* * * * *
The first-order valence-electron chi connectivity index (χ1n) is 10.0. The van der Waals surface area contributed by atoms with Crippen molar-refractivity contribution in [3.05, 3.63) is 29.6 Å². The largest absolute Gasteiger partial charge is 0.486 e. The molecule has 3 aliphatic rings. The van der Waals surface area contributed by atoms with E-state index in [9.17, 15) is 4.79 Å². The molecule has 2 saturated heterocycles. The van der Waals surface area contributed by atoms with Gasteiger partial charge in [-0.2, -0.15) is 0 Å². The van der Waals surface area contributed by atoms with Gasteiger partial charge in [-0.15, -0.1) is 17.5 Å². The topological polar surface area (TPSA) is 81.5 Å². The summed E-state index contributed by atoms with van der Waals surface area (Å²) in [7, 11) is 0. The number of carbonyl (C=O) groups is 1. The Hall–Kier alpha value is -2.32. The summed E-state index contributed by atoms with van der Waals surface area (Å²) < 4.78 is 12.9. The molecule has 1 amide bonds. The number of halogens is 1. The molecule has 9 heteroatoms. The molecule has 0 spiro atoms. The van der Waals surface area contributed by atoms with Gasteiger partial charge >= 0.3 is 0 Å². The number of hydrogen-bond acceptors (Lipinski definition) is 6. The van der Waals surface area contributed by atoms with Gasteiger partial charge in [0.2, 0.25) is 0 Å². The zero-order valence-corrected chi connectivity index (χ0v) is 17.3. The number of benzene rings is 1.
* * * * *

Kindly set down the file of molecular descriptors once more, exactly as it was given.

The first-order valence-electron chi connectivity index (χ1n) is 10.0. The van der Waals surface area contributed by atoms with Crippen molar-refractivity contribution in [3.05, 3.63) is 29.6 Å². The largest absolute Gasteiger partial charge is 0.486 e. The molecule has 3 aliphatic rings. The van der Waals surface area contributed by atoms with E-state index in [9.17, 15) is 4.79 Å². The molecule has 2 saturated heterocycles. The van der Waals surface area contributed by atoms with Gasteiger partial charge in [-0.2, -0.15) is 0 Å². The van der Waals surface area contributed by atoms with Gasteiger partial charge in [-0.15, -0.1) is 17.5 Å². The topological polar surface area (TPSA) is 81.5 Å². The summed E-state index contributed by atoms with van der Waals surface area (Å²) in [7, 11) is 0. The number of carbonyl (C=O) groups is 1. The Hall–Kier alpha value is -2.32. The summed E-state index contributed by atoms with van der Waals surface area (Å²) < 4.78 is 12.9. The molecule has 1 amide bonds. The number of halogens is 1. The molecule has 9 heteroatoms. The molecule has 0 spiro atoms. The van der Waals surface area contributed by atoms with Gasteiger partial charge >= 0.3 is 0 Å². The number of hydrogen-bond acceptors (Lipinski definition) is 6. The van der Waals surface area contributed by atoms with Gasteiger partial charge in [0.2, 0.25) is 0 Å². The zero-order valence-corrected chi connectivity index (χ0v) is 17.3. The number of benzene rings is 1.